A new president takes office this week in our nation’s capital. And it so happens that we were recently in Washington, D.C., so I’m using this as a tie-in for a car-related story. The Smithsonian’s Museum of Transportation is usually included on lists of car museums, so naturally we had to go here. Truth be told, there weren’t many cars to look at, though. Cars are presented as appliances here. They have a collection of cool cars hidden in their catacombs, but they aren’t available for public viewing. Really, all of Washington, D.C. comes across as anti-car culture. The streets are jammed with hideous red and silver taxicabs, police cars, and black SUVs. Personal cars are typically rough, beat-up hoopties that reflect the harsh traffic and parking issues that clog the streets. I snapped a few pictures, though, and there are a few interesting things if you squint hard enough.
Tennessee’s first snow of the season took place this week, which means it’s time for the 6th-Annual Tennessee Motorama. This indoor winter car show moved from its original home in Murfreesboro to the new the Wilson County Expo Center in Lebanon. And although the salty, snowy roads kept a few show cars away, there were still several vendors there selling a nice variety of automobilia. It might not have been the biggest turnout based on the circumstances, but it was still worth the short trip north of Nashville. I know I’ve been getting a little stir-crazy for a local car show.
If you were reading an article about an auto show that took place in 1969, complete with photo slideshow, you would think that was pretty cool, right? That’s why I keep covering the local new car show. Someday, someone is going to look back on this, and they’re going to love it. In the context of today, the Nashville International Auto Show is fairly weak. Several key manufacturers didn’t even bother to participate. There were no concept cars. The most interesting display was the “DuPont Registry Live” exotic car collection, and you had to subscribe to a $45 magazine to get close to it. Sure, there were some cars there that any red-blooded enthusiast would like to have, but come back to this in 50 years and you’ll really appreciate it.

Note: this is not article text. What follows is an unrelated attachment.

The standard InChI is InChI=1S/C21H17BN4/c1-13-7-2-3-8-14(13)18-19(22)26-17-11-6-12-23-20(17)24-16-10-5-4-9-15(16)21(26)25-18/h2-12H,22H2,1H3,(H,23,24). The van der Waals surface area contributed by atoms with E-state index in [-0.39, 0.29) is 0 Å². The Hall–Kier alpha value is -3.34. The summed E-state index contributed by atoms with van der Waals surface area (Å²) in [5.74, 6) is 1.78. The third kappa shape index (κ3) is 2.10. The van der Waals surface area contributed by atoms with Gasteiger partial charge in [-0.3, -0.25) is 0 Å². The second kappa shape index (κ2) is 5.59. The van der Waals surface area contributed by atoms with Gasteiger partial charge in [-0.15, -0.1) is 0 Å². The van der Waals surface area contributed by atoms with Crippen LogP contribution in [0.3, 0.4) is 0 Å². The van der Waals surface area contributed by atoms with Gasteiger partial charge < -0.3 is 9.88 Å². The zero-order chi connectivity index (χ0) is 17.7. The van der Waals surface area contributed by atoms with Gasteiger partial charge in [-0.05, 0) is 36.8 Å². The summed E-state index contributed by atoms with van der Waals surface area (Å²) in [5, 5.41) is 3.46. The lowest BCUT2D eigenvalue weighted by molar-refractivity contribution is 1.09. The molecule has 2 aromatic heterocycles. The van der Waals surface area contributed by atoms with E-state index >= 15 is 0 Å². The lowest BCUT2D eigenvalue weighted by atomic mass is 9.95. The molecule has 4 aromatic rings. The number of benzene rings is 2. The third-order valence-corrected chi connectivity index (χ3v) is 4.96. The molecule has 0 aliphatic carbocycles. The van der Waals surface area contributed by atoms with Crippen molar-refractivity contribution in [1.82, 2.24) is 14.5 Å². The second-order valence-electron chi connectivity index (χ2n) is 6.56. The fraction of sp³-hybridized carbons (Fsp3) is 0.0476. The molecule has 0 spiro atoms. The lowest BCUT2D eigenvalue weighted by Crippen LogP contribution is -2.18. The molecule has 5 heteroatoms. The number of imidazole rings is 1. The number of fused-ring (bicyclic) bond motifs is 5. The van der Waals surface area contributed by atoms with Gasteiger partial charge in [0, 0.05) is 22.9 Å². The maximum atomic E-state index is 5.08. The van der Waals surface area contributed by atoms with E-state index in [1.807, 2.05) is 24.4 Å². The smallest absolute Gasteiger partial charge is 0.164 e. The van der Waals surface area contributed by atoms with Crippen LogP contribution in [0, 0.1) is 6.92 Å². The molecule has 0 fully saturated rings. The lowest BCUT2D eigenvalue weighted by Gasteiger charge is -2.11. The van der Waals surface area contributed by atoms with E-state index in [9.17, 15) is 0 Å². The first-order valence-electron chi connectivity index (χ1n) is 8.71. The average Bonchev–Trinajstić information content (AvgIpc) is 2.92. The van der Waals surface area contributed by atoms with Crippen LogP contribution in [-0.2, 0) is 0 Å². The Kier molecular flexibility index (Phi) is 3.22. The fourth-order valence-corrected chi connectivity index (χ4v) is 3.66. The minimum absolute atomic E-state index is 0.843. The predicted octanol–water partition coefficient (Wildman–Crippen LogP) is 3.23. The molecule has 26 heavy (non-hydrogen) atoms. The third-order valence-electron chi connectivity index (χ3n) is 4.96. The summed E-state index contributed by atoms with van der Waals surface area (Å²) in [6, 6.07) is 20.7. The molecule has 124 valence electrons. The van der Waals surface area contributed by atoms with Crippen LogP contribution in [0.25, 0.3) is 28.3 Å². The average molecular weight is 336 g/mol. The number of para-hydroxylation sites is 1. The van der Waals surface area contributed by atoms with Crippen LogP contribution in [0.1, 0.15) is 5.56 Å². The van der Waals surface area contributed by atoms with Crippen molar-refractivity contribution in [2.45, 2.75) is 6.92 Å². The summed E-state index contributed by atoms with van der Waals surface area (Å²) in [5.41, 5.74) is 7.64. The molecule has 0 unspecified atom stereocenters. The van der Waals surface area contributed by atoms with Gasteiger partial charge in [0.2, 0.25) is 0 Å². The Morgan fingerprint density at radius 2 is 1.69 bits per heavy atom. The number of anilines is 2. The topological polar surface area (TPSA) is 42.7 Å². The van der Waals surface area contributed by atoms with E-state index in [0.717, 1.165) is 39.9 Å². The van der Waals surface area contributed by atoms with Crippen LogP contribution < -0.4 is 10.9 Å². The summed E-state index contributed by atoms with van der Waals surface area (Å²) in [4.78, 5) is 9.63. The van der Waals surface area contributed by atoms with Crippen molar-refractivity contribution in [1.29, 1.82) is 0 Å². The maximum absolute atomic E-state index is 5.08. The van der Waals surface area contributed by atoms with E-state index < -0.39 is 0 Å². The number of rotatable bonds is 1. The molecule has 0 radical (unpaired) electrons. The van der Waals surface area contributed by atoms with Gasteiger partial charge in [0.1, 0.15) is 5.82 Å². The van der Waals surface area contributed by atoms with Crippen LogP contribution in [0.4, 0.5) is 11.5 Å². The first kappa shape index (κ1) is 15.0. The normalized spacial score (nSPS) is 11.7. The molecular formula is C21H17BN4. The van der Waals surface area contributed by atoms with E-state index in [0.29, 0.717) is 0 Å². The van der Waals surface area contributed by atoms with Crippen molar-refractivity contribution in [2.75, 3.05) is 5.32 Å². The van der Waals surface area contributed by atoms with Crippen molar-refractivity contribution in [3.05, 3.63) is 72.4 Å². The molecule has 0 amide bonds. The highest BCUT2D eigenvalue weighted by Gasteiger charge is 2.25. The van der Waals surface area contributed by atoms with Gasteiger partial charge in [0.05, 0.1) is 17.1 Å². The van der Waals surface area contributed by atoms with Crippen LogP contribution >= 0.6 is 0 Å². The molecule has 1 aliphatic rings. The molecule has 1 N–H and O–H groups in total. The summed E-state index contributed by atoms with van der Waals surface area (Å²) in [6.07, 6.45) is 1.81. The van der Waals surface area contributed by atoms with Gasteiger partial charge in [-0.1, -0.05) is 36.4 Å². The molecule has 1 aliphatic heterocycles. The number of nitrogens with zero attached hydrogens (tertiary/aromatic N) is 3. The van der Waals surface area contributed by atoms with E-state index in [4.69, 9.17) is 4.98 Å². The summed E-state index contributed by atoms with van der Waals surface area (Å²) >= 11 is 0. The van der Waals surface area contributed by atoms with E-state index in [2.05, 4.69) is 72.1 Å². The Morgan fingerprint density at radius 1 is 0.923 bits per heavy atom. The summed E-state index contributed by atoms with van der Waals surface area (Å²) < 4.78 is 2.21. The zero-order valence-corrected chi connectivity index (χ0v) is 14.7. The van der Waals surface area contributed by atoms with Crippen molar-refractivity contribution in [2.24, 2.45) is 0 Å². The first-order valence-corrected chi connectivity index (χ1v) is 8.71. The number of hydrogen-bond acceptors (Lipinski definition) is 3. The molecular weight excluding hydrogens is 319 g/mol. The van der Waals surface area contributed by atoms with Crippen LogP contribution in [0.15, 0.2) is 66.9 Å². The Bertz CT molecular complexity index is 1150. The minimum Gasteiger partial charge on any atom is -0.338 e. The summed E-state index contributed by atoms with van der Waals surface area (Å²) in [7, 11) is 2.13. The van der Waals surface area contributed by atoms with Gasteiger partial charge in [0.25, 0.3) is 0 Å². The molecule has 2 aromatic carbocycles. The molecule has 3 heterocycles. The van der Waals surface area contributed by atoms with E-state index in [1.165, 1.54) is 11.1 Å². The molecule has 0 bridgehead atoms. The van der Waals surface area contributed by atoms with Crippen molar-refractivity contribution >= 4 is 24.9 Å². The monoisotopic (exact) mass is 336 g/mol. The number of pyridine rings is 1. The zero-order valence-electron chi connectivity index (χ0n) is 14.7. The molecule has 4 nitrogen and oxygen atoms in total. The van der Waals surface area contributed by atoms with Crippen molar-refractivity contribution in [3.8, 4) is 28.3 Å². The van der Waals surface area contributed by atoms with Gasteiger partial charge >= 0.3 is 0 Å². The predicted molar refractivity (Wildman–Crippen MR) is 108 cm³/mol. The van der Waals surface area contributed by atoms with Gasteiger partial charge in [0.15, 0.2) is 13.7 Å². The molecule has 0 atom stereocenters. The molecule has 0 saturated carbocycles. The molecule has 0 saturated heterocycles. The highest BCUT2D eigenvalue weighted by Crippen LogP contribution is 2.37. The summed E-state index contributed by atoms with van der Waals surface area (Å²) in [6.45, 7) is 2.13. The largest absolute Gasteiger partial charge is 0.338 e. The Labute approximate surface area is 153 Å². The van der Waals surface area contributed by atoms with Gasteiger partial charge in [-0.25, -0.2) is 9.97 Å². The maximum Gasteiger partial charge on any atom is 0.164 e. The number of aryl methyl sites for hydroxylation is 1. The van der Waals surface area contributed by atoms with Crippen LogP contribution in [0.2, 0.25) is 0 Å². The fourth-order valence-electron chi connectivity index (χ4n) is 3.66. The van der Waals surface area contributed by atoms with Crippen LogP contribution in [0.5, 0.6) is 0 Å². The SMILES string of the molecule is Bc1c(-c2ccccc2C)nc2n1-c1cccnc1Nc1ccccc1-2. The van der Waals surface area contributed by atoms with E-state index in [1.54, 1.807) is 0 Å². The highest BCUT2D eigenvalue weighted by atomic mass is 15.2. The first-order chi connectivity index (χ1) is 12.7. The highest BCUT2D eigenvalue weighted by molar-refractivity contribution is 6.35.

I’ve lived in Old Hickory, Tenn., for more than two years, but I’ve never been to a car show that actually took place in Old Hickory. That all changed last Saturday when we took the truck over to the Old Hickory Fellowship Car Show. This was a nice little church fundraiser that attracted a quality group of cars and trucks in a grass field next to the Dairy Queen. It was a pretty low pressure event, and they gave out some door prizes along the way. Hanging out with car folks on a nice day and watching the traffic sail by isn’t a terrible way to spend and afternoon. Being able to check out some nice rides doesn’t hurt either.
One of the best promoted car shows of the year took place last weekend in Carthage, Tenn., with the 5th installment of the Horsepower by the River Car Show and Swap Meet at the Smith County Ag Center. I swear, those little hero cards that promote this show start showing up the day after the thing is over, and I somehow accumulate 20 of them before the end of the season. The marketing mastermind behind this event is Shawn Cook, a regular participant at swap meets and car shows all over Nashville with his Music City Speed and Nostalgia tent. Shawn was able to break an attendance record this year, drawing in nearly 300 cars and trucks. And of course, when you get that many, you know there are going to be some nice ones. Let’s check out a few of the standouts.
You shouldn’t need a reason to go to church on Sundays, but the First Baptist Church of Nashville offered a compelling incentive anyway. Beneath the downtown skyscrapers and surrounded by Bridgestone Arena, the 196-year-old house of worship hosted a nice little car show after this week’s services. And although it wasn’t the biggest event I’ve ever been to, every car on display was nice. Quality beats quantity every time, and when you put a group of cars like this in a cool downtown setting, it is definitely something worth checking out.
If you’ve been following this blog for any time at all, you know there are a lot of car shows out there. But where do people get all those cars? Certainly, some people inherit them, build them, find them in barns. But not everyone wants to go through all the hassle. For them, places like Streetside Classic Cars exist. You can drive right up to La Vergne, Tenn., walk into an air-conditioned showroom, and take your pick from hundreds of detailed, show-ready classics. The thing that got me about this place was how nice most of the vehicles actually were. Whoever they’ve got out there buying these things must know what they’re doing. Of course, I went there and poked around the other day. Let’s check out some of the standouts.
When I decided to run over and snap a few quick pictures of the 29th-Annual Oktoberfest Car Show after church last Sunday, I had no idea what I was getting into. It looked like hundreds of cars lined up on the shady front lawn of the Wilson County Bank corporate headquarters. Once I got through those, I looked across the street and realized there was an even bigger lot full of vehicles to tackle. Then, when I was nearing the end of that area, I noticed yet another lot full of cars down the street. In all, there were easily 500 cars in three different areas. This show is no joke. The selection of cars was pretty serious too. If you couldn’t find something to like at this show, you just don’t like cars.